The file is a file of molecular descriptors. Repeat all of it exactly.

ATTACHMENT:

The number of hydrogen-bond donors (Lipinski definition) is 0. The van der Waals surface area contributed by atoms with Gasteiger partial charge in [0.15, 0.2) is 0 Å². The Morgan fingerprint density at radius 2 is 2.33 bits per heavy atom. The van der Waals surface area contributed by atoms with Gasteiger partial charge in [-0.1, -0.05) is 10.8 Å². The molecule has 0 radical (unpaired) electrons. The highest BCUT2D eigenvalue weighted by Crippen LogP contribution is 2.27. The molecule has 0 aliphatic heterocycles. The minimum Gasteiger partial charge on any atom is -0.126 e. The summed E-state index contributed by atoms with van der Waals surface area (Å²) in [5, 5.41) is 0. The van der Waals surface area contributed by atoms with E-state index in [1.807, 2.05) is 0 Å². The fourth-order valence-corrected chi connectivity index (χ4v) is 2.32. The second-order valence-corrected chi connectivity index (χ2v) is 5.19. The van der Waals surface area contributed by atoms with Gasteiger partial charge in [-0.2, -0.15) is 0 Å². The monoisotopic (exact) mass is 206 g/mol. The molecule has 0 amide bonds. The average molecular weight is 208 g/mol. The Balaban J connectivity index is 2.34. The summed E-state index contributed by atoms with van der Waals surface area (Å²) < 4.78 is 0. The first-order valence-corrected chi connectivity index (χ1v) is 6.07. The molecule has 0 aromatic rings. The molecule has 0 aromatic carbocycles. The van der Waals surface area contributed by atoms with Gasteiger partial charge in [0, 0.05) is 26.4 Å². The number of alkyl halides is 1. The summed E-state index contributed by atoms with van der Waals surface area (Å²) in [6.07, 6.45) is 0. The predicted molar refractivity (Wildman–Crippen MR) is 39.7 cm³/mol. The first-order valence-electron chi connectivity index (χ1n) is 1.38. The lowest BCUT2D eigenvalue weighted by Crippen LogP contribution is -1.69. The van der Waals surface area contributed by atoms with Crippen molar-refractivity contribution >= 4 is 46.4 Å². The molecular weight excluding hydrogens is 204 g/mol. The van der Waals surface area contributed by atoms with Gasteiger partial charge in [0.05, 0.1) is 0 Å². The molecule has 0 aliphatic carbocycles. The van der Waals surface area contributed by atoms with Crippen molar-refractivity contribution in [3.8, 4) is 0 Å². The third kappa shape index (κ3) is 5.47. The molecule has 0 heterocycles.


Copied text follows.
The number of hydrogen-bond donors (Lipinski definition) is 0. The van der Waals surface area contributed by atoms with Gasteiger partial charge in [0.15, 0.2) is 0 Å². The Morgan fingerprint density at radius 2 is 2.33 bits per heavy atom. The van der Waals surface area contributed by atoms with Gasteiger partial charge in [-0.1, -0.05) is 10.8 Å². The molecule has 0 radical (unpaired) electrons. The highest BCUT2D eigenvalue weighted by Crippen LogP contribution is 2.27. The molecule has 0 aliphatic heterocycles. The minimum Gasteiger partial charge on any atom is -0.126 e. The summed E-state index contributed by atoms with van der Waals surface area (Å²) in [5, 5.41) is 0. The van der Waals surface area contributed by atoms with E-state index in [1.807, 2.05) is 0 Å². The fourth-order valence-corrected chi connectivity index (χ4v) is 2.32. The second-order valence-corrected chi connectivity index (χ2v) is 5.19. The van der Waals surface area contributed by atoms with Gasteiger partial charge in [-0.2, -0.15) is 0 Å². The monoisotopic (exact) mass is 206 g/mol. The molecule has 0 amide bonds. The average molecular weight is 208 g/mol. The Balaban J connectivity index is 2.34. The summed E-state index contributed by atoms with van der Waals surface area (Å²) < 4.78 is 0. The first-order valence-corrected chi connectivity index (χ1v) is 6.07. The molecule has 0 aromatic rings. The molecule has 0 aromatic carbocycles. The van der Waals surface area contributed by atoms with Gasteiger partial charge in [0, 0.05) is 26.4 Å². The number of alkyl halides is 1. The summed E-state index contributed by atoms with van der Waals surface area (Å²) in [6.07, 6.45) is 0. The predicted molar refractivity (Wildman–Crippen MR) is 39.7 cm³/mol. The first-order valence-electron chi connectivity index (χ1n) is 1.38. The lowest BCUT2D eigenvalue weighted by Crippen LogP contribution is -1.69. The van der Waals surface area contributed by atoms with Crippen molar-refractivity contribution >= 4 is 46.4 Å². The molecular weight excluding hydrogens is 204 g/mol. The van der Waals surface area contributed by atoms with Gasteiger partial charge in [0.05, 0.1) is 0 Å². The molecule has 0 aliphatic carbocycles. The van der Waals surface area contributed by atoms with Crippen molar-refractivity contribution in [3.8, 4) is 0 Å². The third kappa shape index (κ3) is 5.47. The molecule has 0 heterocycles.